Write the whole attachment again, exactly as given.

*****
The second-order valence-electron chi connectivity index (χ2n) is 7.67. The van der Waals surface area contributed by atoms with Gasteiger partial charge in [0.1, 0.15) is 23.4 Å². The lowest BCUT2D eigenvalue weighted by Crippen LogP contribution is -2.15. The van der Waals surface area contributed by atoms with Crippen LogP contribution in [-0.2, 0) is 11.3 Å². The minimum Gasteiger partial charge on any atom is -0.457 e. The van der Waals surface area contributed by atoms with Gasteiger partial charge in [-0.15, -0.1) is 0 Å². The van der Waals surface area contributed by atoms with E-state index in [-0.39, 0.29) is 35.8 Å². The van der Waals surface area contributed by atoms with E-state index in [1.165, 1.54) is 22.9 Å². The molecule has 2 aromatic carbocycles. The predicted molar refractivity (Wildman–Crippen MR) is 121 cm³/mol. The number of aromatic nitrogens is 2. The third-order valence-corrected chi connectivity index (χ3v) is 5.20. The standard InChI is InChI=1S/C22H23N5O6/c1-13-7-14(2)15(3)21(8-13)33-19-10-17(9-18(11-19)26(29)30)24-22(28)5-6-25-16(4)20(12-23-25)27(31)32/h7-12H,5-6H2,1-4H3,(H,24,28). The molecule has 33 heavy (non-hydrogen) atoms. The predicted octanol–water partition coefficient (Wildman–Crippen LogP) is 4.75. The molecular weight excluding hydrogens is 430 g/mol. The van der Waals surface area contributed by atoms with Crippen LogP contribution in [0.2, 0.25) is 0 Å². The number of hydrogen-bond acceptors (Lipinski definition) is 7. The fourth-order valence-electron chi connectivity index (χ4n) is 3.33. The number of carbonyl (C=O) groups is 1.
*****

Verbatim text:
The second-order valence-electron chi connectivity index (χ2n) is 7.67. The van der Waals surface area contributed by atoms with Gasteiger partial charge in [0.1, 0.15) is 23.4 Å². The lowest BCUT2D eigenvalue weighted by Crippen LogP contribution is -2.15. The van der Waals surface area contributed by atoms with Crippen LogP contribution in [-0.2, 0) is 11.3 Å². The minimum Gasteiger partial charge on any atom is -0.457 e. The van der Waals surface area contributed by atoms with Gasteiger partial charge in [-0.15, -0.1) is 0 Å². The van der Waals surface area contributed by atoms with E-state index in [-0.39, 0.29) is 35.8 Å². The van der Waals surface area contributed by atoms with E-state index in [1.165, 1.54) is 22.9 Å². The molecule has 2 aromatic carbocycles. The predicted molar refractivity (Wildman–Crippen MR) is 121 cm³/mol. The number of aromatic nitrogens is 2. The third-order valence-corrected chi connectivity index (χ3v) is 5.20. The standard InChI is InChI=1S/C22H23N5O6/c1-13-7-14(2)15(3)21(8-13)33-19-10-17(9-18(11-19)26(29)30)24-22(28)5-6-25-16(4)20(12-23-25)27(31)32/h7-12H,5-6H2,1-4H3,(H,24,28). The molecule has 33 heavy (non-hydrogen) atoms. The predicted octanol–water partition coefficient (Wildman–Crippen LogP) is 4.75. The molecular weight excluding hydrogens is 430 g/mol. The van der Waals surface area contributed by atoms with Crippen LogP contribution in [0.2, 0.25) is 0 Å². The number of hydrogen-bond acceptors (Lipinski definition) is 7. The fourth-order valence-electron chi connectivity index (χ4n) is 3.33. The number of carbonyl (C=O) groups is 1.